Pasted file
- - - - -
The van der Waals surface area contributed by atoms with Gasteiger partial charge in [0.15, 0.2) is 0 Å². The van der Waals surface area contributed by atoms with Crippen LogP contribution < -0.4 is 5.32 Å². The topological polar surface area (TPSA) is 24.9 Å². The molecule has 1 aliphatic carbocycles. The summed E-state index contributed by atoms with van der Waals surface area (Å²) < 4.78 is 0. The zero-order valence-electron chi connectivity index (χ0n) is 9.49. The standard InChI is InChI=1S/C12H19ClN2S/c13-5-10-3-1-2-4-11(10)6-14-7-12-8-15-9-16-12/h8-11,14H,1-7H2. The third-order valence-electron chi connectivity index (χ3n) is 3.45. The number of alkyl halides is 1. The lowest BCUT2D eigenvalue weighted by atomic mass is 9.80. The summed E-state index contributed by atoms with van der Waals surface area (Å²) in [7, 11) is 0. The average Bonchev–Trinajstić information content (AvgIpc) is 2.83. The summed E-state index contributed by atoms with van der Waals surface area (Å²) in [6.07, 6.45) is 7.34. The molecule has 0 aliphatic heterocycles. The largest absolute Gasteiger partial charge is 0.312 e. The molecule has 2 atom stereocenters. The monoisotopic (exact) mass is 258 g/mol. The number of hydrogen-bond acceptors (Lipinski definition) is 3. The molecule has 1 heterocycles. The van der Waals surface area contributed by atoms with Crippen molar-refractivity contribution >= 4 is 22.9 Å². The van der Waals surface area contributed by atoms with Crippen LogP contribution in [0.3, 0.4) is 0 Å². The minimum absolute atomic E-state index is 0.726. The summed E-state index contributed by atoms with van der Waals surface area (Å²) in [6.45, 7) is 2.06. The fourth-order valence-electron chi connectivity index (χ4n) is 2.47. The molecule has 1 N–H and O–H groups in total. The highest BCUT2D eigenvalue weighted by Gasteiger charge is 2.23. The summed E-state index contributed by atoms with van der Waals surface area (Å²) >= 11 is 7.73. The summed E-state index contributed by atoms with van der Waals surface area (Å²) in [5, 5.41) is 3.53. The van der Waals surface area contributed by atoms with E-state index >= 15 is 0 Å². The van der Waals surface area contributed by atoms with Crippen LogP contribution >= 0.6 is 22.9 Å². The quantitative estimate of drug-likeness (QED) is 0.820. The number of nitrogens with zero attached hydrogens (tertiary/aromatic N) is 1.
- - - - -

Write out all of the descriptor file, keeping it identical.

The van der Waals surface area contributed by atoms with Gasteiger partial charge in [0.15, 0.2) is 0 Å². The van der Waals surface area contributed by atoms with Crippen LogP contribution < -0.4 is 5.32 Å². The topological polar surface area (TPSA) is 24.9 Å². The molecule has 1 aliphatic carbocycles. The summed E-state index contributed by atoms with van der Waals surface area (Å²) < 4.78 is 0. The zero-order valence-electron chi connectivity index (χ0n) is 9.49. The standard InChI is InChI=1S/C12H19ClN2S/c13-5-10-3-1-2-4-11(10)6-14-7-12-8-15-9-16-12/h8-11,14H,1-7H2. The third-order valence-electron chi connectivity index (χ3n) is 3.45. The number of alkyl halides is 1. The lowest BCUT2D eigenvalue weighted by atomic mass is 9.80. The summed E-state index contributed by atoms with van der Waals surface area (Å²) in [7, 11) is 0. The average Bonchev–Trinajstić information content (AvgIpc) is 2.83. The summed E-state index contributed by atoms with van der Waals surface area (Å²) in [6.07, 6.45) is 7.34. The molecule has 0 aliphatic heterocycles. The largest absolute Gasteiger partial charge is 0.312 e. The molecule has 2 atom stereocenters. The monoisotopic (exact) mass is 258 g/mol. The number of hydrogen-bond acceptors (Lipinski definition) is 3. The molecule has 1 heterocycles. The van der Waals surface area contributed by atoms with Crippen molar-refractivity contribution >= 4 is 22.9 Å². The van der Waals surface area contributed by atoms with Crippen LogP contribution in [0.3, 0.4) is 0 Å². The minimum absolute atomic E-state index is 0.726. The summed E-state index contributed by atoms with van der Waals surface area (Å²) in [6.45, 7) is 2.06. The fourth-order valence-electron chi connectivity index (χ4n) is 2.47. The molecule has 1 N–H and O–H groups in total. The highest BCUT2D eigenvalue weighted by Gasteiger charge is 2.23. The summed E-state index contributed by atoms with van der Waals surface area (Å²) >= 11 is 7.73. The summed E-state index contributed by atoms with van der Waals surface area (Å²) in [5, 5.41) is 3.53. The van der Waals surface area contributed by atoms with E-state index >= 15 is 0 Å². The van der Waals surface area contributed by atoms with Crippen LogP contribution >= 0.6 is 22.9 Å². The quantitative estimate of drug-likeness (QED) is 0.820. The number of nitrogens with zero attached hydrogens (tertiary/aromatic N) is 1.